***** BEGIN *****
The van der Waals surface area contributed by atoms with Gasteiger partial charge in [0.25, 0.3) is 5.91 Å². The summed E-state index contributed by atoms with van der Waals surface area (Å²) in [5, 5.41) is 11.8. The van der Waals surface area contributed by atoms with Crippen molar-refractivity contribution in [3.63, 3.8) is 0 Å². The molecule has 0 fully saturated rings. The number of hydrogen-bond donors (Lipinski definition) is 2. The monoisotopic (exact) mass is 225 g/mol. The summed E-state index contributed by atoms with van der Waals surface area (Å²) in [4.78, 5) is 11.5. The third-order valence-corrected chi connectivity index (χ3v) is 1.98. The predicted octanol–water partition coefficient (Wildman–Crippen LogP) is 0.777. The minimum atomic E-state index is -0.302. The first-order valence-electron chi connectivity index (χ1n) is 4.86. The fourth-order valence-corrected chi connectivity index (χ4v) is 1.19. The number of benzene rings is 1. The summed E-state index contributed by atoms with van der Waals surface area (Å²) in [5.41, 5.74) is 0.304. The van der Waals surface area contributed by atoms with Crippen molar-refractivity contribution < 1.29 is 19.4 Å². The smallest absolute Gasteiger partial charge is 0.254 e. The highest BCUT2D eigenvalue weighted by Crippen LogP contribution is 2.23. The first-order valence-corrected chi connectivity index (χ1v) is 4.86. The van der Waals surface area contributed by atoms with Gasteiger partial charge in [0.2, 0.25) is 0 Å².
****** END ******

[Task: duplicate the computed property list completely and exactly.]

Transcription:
The van der Waals surface area contributed by atoms with Gasteiger partial charge in [0.25, 0.3) is 5.91 Å². The summed E-state index contributed by atoms with van der Waals surface area (Å²) in [5, 5.41) is 11.8. The van der Waals surface area contributed by atoms with Crippen molar-refractivity contribution in [3.63, 3.8) is 0 Å². The molecule has 0 fully saturated rings. The number of hydrogen-bond donors (Lipinski definition) is 2. The monoisotopic (exact) mass is 225 g/mol. The summed E-state index contributed by atoms with van der Waals surface area (Å²) in [4.78, 5) is 11.5. The third-order valence-corrected chi connectivity index (χ3v) is 1.98. The predicted octanol–water partition coefficient (Wildman–Crippen LogP) is 0.777. The minimum atomic E-state index is -0.302. The first-order valence-electron chi connectivity index (χ1n) is 4.86. The fourth-order valence-corrected chi connectivity index (χ4v) is 1.19. The number of benzene rings is 1. The summed E-state index contributed by atoms with van der Waals surface area (Å²) in [5.41, 5.74) is 0.304. The van der Waals surface area contributed by atoms with Crippen molar-refractivity contribution < 1.29 is 19.4 Å². The smallest absolute Gasteiger partial charge is 0.254 e. The highest BCUT2D eigenvalue weighted by Crippen LogP contribution is 2.23. The first-order valence-corrected chi connectivity index (χ1v) is 4.86. The van der Waals surface area contributed by atoms with Gasteiger partial charge in [0.2, 0.25) is 0 Å².